6 Nonverbal Dementia Communication Techniques to Make Caregiving Easier

Using nonverbal communication tips improves quality of life
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Communicating with someone with Alzheimer’s or dementia can be tough without learning some new techniques.

The damage in their brain has changed the way your older adult hears, processes, and responds to conversation. That’s why it’s necessary to adapt the way we communicate to match their abilities.

Often, the nonverbal messages we send with our body language and facial expressions come through more clearly than the words we speak. And sometimes the nonverbal messages don’t match the words we use, which causes confusion. That’s why being aware of our nonverbal communication is such an important dementia communication technique.

Using body language and facial expressions that help your older adult clearly and easily understand your meaning can reduce confusion, agitation, and anger as well as increase cooperation. This makes caregiving easier and improves quality of life for both of you.

We explain what nonverbal communication is and share 6 helpful nonverbal communication tips that you can use right away.

What is nonverbal communication?

There are many different types of nonverbal communication, including:

1. Facial expressions

Your face can express emotions without saying a word. And many facial expressions are the same across cultures, like happiness, sadness, anger, surprise, fear, and disgust.

2. Body movements and posture

The way someone moves and carries themselves can say a lot about them, their mood, and their state of mind.

3. Gestures

When we talk, we use gestures without even thinking about it – waving, pointing, and using our hands when we’re angry or excited.

4. Eye contact

For people who can see, vision is the dominant sense. That’s why eye contact is so important. The way you look at someone can say a lot. Plus, eye contact helps you see the other person’s engagement level and reactions.

5. Touch

Touch is another way to “speak” without using words. For example, these mean very different things: a limp handshake, a gentle shoulder tap, a warm hug, a reassuring pat on the back, a patronizing pat on the head, or a controlling grip on the arm.

6. Space

Everyone needs some physical space, though how much may vary for each person and situation. For example, standing too close can make someone uncomfortable. But staying at too far a distance could seem uncaring or uninterested.

7. Voice

The tone and volume of your voice adds a lot of meaning to words. For example, imagine saying “fine” during a heated argument compared to saying it when you’re happy and content. The same word sounds completely different.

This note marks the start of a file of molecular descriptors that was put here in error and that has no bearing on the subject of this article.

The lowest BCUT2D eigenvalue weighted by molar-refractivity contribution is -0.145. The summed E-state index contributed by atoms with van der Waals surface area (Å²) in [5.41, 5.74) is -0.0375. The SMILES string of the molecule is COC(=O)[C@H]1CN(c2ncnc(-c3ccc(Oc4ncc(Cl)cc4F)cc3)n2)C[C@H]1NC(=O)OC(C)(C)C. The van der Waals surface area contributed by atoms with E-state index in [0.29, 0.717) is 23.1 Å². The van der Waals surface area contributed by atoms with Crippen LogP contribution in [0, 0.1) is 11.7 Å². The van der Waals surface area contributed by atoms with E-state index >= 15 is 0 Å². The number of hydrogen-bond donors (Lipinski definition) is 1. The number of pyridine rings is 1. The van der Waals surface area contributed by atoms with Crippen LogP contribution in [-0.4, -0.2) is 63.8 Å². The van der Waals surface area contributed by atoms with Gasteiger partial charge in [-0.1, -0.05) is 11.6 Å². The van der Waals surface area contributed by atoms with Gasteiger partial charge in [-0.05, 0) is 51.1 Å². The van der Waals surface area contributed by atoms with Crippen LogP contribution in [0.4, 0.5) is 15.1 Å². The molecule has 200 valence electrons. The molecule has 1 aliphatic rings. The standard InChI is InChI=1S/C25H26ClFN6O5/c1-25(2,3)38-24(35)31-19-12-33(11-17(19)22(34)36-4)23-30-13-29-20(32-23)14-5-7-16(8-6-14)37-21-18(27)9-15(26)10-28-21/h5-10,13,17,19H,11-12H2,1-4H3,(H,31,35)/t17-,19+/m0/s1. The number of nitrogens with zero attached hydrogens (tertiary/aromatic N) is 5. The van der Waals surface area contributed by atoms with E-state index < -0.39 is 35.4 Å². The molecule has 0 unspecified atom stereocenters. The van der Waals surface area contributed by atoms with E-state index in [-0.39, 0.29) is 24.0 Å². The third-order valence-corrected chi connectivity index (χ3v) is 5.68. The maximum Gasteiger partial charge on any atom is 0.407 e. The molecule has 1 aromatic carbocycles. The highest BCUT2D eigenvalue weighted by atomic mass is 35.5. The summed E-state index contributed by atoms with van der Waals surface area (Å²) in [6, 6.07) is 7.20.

6 nonverbal dementia communication techniques that help you connect

1. Be patient and calm

  • Project a positive and calm attitude – it can help your older adult communicate more easily
  • Avoid body language that shows frustration, anger, or impatience
  • Try not to interrupt them
  • Give them your full attention

When a situation is very frustrating, staying calm can be tough. In those cases, it’s worthwhile to step away for a minute to do some deep breathing or calming exercises so you can come back with a calm attitude.

That helps you avoid a situation where your tension or frustration could subconsciously influence your older adult’s responses or behavior.

2. Keep voice, face, and body relaxed and positive

  • Have a pleasant or happy look on your face – a tense facial expression could cause distress and make communication more difficult
  • Keep your tone of voice positive and friendly

3. Be consistent

Avoid confusion by making sure your body language and facial expression match the words you’re speaking.

4. Make eye contact and respect personal space

  • Approach from the front so they can see you coming and have a chance to process who you are and the fact that you’re going to interact with them
  • Don’t stand too close or stand over them – it can feel intimidating
  • Keep your face at or below their eye level, this helps them feel more in control of the situation
  • Make and maintain eye contact while having a conversation

5. Use gentle touch to reassure

Physical touch can give comfort and reassurance, but be sure to observe to make sure they’re comfortable with the touching.

This could include:

  • Shaking hands
  • Patting or holding their hand
  • Patting or rubbing their shoulder or back
  • Putting an arm around them
  • Giving a hug

6. Observe their nonverbal reactions

Dementia may make it difficult for your older adult to express themselves verbally. Watch for signs of frustration, anger, or fear and adjust your responses and actions to calm or soothe as needed.

This article was reprinted with permission from DailyCaring.com


DailyCaring

DailyCaring offers practical answers to the questions that family caregivers encounter every day as they care for their older adults. See full bio